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Case Number 02755

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I Spy (2002)

Sony // 2002 // 97 Minutes // Rated PG-13
Reviewed by Judge Patrick Naugle // March 28th, 2003

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All Rise...

Editor's Note

Our reviews of I Spy Returns (published October 23rd, 2002) and I Spy: The Complete Series (published June 12th, 2014) are also available.

The Charge

Espionage with attitude.

Opening Statement

Moviegoers needed another TV-to-movie remake like we needed a collective hole in out heads. For every old boob tube show—generally made in the 1960s and '70s—turned into a successful movie (The Brady Bunch, The Addams Family), there are dozens more that flounder and fail (Car 54, Where Are You?, The Beverly Hillbillies, the list goes on and on…). Well, Hollywood has done it again with 2002's I Spy. Originally a television series starring Bill Cosby and Robert Culp, I Spy is now a big-budget action flick starring Eddie Murphy (The Nutty Professor, Boomerang) and Owen Wilson (Shanghai Knights, Behind Enemy Lines). I Spy is now available on DVD care of Columbia Home Entertainment.

Facts of the Case

I Spy is loosely based (and I use that term very stringently) on the classic TV show of the same name. In this film version, Eddie Murphy plays Kelly Robinson (played by Robert Culp in the original), an egotistic boxing champion who is drafted by his country to help a smooth super spy (Owen Wilson, played in the show by Bill Cosby) retrieve a top secret jet (with capabilities of invisibility) before it ends up in the hands of international terrorists via a slick bad guy (Malcolm McDowell, Star Trek: Generations) who is planning on selling it to the highest bidder. Armed with some of the most sophisticated gadgets and weapons this side of 007, our two often bumbling heroes will need to muster up all their courage and smarts to outwit the enemy and keep the United States of America safe!

The Evidence

I have been handpicked to bring you this breaking news story: the buddy-action genre is officially dead. As heartbreaking as this may be for some moviegoers, the fact remains that this theme has worn itself so fully into the ground that it's possible it might resurface sometime in the future near China. Though I've always enjoyed watching two completely opposite actors pair up to blow up stuff real good, the sad truth is that there isn't a witty, original script of this nature floating around Hollywood. Case in point: I Spy.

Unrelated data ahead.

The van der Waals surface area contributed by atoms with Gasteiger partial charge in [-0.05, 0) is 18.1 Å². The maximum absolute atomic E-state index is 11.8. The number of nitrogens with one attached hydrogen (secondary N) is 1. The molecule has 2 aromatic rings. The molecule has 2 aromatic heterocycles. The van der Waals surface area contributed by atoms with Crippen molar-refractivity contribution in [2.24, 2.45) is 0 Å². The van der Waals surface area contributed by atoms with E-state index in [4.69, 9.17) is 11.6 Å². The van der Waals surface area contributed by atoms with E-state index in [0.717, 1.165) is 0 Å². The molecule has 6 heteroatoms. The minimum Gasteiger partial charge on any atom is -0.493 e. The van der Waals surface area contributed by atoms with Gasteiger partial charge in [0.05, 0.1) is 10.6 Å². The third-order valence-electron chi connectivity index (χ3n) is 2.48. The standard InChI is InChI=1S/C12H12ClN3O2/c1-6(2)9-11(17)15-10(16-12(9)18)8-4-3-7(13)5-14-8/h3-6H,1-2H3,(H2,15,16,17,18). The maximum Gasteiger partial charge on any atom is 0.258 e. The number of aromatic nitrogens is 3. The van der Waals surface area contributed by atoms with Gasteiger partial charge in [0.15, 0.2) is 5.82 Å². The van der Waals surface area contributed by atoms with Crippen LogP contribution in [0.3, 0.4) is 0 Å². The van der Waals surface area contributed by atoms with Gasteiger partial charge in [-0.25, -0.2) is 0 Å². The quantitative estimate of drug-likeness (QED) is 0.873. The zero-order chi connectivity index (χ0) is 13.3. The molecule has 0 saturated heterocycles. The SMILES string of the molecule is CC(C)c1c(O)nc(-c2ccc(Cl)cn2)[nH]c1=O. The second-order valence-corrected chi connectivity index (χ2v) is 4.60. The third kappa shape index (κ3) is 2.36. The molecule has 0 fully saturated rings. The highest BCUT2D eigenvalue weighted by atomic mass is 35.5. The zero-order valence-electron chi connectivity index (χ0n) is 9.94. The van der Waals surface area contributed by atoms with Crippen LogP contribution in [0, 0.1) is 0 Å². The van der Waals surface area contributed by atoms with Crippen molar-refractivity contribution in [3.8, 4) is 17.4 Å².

At first glance, the idea of casting Eddie Murphy and Owen Wilson seems like an inspired one. I will admit that there were moments in I Spy when I saw, with bright, ringing clarity, the possibilities this film had. Owen Wilson is one of the most charming actors working in Hollywood today. His surfer looks and laid back delivery make him a thoroughly enjoyable actor to watch. Eddie Murphy, who has seemingly churned out more stinkers than the entire toddler population combined (The Adventures of Pluto Nash, anyone?), can also be a funny guy when put into the right script. Unfortunately, an old adage has been turned on its ear for I Spy: two rights DO make a wrong. I Spy is wrong in almost every way possible: the action is boring, the plot inane and uninteresting, and the characterization floating at bare minimum.

For those looking for action you'll find it in various forms: lots of people are shot at, a car is blown up, a few explosions transpire, et cetera. The problem is that they're all done out of redundancy, not excitement. It takes a special movie to tread in both comedy and action successfully, and I Spy isn't it. Does anyone really, truly care about the plot to any secret agent/espionage movie not featuring James Bond? Especially one that's supposed to be a comedy? I didn't think so. Thankfully there's Famke Jannsen (Goldeneye) to spice up the proceedings with a few flying drop kicks, though even she can't save herself from the screenplay's unending mediocrity. Maybe this movie would have fared better had Gary Cole (Office Space) been given more screen time to win us over with his slick, ultra smooth spy Carlos (worlds away from his Mr. Brady character in the two Brady Bunch films). Maybe, or maybe not…